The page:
Pulmonary Vascular Disease: Pulmonary Vascular Disease II |

Does the Right Heart Benefit From Bariatric Surgery? FREE TO VIEW

Elie Homsy, MD; David Bradley, MD; Elisa Bradley, MD
Author and Funding Information

The Ohio State University Wexner Medical Center, Columbus, OH

Copyright 2016, American College of Chest Physicians. All Rights Reserved.

Chest. 2016;150(4_S):1185A. doi:10.1016/j.chest.2016.08.1294
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SESSION TITLE: Pulmonary Vascular Disease II

SESSION TYPE: Original Investigation Poster

PRESENTED ON: Wednesday, October 26, 2016 at 01:30 PM - 02:30 PM

PURPOSE: Pulmonary hypertension (WHO group II) is increasingly recognized in obese, metabolically abnormal adults. With more than 35% of the U.S. adult population affected by obesity, this association may be an important comorbid condition requiring longitudinal care. We sought to define average pulmonary pressures and measures of diastolic dysfunction by echocardiogram, and changes in these parameters, in adults undergoing bariatric surgery.

METHODS: We queried our internal database to identify all patients who underwent bariatric surgery between 2011-2015. Pre and post-surgery echocardiogram images were required for inclusion in this study. Two independent investigators reviewed echocardiograms for measures of diastolic dysfunction (E/e’), right ventricular systolic pressure (RVSP) and right heart function (tricuspid annular plane excursion - TAPSE and S’).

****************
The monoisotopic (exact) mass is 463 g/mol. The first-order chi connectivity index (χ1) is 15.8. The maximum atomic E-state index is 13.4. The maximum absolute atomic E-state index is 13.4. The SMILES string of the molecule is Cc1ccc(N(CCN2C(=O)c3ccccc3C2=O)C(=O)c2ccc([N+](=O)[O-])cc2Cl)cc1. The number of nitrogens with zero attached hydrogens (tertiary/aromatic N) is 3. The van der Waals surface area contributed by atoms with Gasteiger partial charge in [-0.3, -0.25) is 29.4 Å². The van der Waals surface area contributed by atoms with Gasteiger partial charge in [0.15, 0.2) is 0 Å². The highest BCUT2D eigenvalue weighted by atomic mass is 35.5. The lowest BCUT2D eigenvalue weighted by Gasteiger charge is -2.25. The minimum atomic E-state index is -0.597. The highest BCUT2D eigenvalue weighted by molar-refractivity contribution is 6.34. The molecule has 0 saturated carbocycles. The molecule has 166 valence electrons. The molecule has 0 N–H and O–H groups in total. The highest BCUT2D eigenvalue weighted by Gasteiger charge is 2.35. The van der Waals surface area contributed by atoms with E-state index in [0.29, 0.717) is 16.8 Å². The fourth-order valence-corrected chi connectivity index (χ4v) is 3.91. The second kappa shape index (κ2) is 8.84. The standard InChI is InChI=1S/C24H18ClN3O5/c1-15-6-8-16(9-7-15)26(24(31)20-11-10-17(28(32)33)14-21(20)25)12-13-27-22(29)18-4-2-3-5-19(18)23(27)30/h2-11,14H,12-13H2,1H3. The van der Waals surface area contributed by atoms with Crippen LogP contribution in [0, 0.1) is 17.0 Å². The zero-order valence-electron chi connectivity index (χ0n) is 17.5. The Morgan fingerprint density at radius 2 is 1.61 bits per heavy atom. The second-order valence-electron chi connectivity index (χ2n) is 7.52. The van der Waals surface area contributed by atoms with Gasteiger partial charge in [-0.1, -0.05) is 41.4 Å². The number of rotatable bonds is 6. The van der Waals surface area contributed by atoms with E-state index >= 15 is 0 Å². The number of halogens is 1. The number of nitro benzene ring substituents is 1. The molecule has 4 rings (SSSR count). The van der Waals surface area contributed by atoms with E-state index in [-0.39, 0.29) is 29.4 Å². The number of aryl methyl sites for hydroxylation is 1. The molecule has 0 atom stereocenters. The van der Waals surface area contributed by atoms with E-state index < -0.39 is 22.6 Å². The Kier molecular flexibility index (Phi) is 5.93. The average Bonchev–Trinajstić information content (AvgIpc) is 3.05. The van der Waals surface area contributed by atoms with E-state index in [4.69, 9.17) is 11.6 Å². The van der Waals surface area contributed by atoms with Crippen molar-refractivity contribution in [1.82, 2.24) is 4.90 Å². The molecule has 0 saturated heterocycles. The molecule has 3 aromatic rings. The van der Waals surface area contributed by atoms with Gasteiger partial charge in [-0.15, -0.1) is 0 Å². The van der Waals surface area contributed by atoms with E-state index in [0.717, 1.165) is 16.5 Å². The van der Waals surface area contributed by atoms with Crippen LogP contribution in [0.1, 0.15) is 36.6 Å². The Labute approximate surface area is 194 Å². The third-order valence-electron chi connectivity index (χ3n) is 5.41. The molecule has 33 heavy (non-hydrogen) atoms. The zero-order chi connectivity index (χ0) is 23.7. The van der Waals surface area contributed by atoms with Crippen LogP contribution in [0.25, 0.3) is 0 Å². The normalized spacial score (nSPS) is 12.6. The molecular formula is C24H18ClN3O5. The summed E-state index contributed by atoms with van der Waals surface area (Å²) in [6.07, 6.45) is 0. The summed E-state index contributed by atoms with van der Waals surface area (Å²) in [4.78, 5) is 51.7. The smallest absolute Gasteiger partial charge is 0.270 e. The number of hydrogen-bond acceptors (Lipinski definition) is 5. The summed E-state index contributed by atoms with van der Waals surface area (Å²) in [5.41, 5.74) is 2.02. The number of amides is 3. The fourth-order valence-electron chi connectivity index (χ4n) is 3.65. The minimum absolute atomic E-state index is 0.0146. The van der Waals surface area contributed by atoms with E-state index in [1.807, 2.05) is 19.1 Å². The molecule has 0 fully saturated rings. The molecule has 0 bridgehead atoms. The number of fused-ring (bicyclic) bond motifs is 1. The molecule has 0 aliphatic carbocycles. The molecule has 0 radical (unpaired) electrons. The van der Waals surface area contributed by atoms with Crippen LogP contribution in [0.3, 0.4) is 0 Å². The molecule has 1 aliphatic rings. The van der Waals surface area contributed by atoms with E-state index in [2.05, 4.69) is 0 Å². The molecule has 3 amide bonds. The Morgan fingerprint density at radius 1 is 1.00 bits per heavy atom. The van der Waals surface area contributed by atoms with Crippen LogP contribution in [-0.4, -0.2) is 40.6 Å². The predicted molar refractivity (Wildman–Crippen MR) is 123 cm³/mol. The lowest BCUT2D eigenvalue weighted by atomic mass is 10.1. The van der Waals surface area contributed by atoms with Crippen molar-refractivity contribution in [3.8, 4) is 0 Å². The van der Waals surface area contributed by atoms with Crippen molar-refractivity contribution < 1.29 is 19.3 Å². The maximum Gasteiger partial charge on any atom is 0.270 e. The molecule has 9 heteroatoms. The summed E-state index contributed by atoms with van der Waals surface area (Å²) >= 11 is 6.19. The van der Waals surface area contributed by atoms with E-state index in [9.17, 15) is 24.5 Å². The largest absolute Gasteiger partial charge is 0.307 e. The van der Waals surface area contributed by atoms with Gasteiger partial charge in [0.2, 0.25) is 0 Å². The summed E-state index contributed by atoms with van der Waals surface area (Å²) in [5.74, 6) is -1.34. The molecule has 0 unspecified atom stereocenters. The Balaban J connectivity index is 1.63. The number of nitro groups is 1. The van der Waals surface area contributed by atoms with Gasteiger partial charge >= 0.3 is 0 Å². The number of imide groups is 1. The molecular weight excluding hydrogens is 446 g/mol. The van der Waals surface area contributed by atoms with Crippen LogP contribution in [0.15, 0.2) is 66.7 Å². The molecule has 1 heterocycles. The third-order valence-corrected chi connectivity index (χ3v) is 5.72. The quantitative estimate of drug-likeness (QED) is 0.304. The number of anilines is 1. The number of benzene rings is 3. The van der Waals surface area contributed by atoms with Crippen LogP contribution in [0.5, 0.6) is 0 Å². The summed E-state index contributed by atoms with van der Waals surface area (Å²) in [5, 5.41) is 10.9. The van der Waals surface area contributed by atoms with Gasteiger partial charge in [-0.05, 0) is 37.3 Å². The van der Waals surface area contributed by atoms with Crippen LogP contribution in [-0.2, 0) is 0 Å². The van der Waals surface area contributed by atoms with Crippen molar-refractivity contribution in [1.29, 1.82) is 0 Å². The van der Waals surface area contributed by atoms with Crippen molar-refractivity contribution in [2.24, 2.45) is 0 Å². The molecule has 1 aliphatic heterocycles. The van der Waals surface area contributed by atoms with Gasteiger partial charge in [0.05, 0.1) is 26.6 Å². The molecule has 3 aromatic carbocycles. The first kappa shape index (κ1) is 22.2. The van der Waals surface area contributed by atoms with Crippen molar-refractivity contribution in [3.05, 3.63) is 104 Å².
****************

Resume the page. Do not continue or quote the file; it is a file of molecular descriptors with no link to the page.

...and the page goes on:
RESULTS: Of patients who underwent bariatric surgery during the study timeframe, 18 had pre and post-surgery echocardiogram images available for review. Average age at the time of surgery was 50+13 years and 44% were men. At 2.2+1.2 years of follow-up, there was a significant decline in weight (341+76 vs. 250+77 pounds, p<0.001), fasting glucose (120+26, 102+32 mg/dL, p<0.01), triglyceride level (150+74, 100+35 mg/dL, p<0.05), LDL (99+43, 76+31 mg/dL, p<0.05) and HDL (40+10, 47+15 mg/dL, p<0.05). On average, patients lost 26+16% of body weight between studies. Despite significant changes in weight, glucose and lipid studies, echocardiogram-derived measures of diastolic function (E/e’: 10.5+4.4 vs. 9.3+4.0) and right ventricular pressure (RVSP: 18.9+10.8 vs. 21.2+11.6) and function (TAPSE: 2.2+0.6 vs. 2.3+0.6 and S’: 13.3+1.8 vs. 14.1+4.0) were not significantly different after bariatric surgery.

CONCLUSIONS: In this single-center study, a minority of patients undergoing bariatric surgery have an evaluation of diastolic function and/or screening for WHO group II pulmonary hypertension. Of those who had pre and post-surgery echocardiograms available, despite significant weight loss and improvement in metabolic studies, there was no change in pulmonary pressures, right heart function, or diastolic filling pattern.

CLINICAL IMPLICATIONS: The study did not reveal a significant change in right heart parameters on echocardiogram but it was limited by a small sample size. Larger, more inclusive studies of all patients undergoing bariatric surgery are required to determine whether or not there is a benefit.

DISCLOSURE: The following authors have nothing to disclose: Elie Homsy, David Bradley, Elisa Bradley

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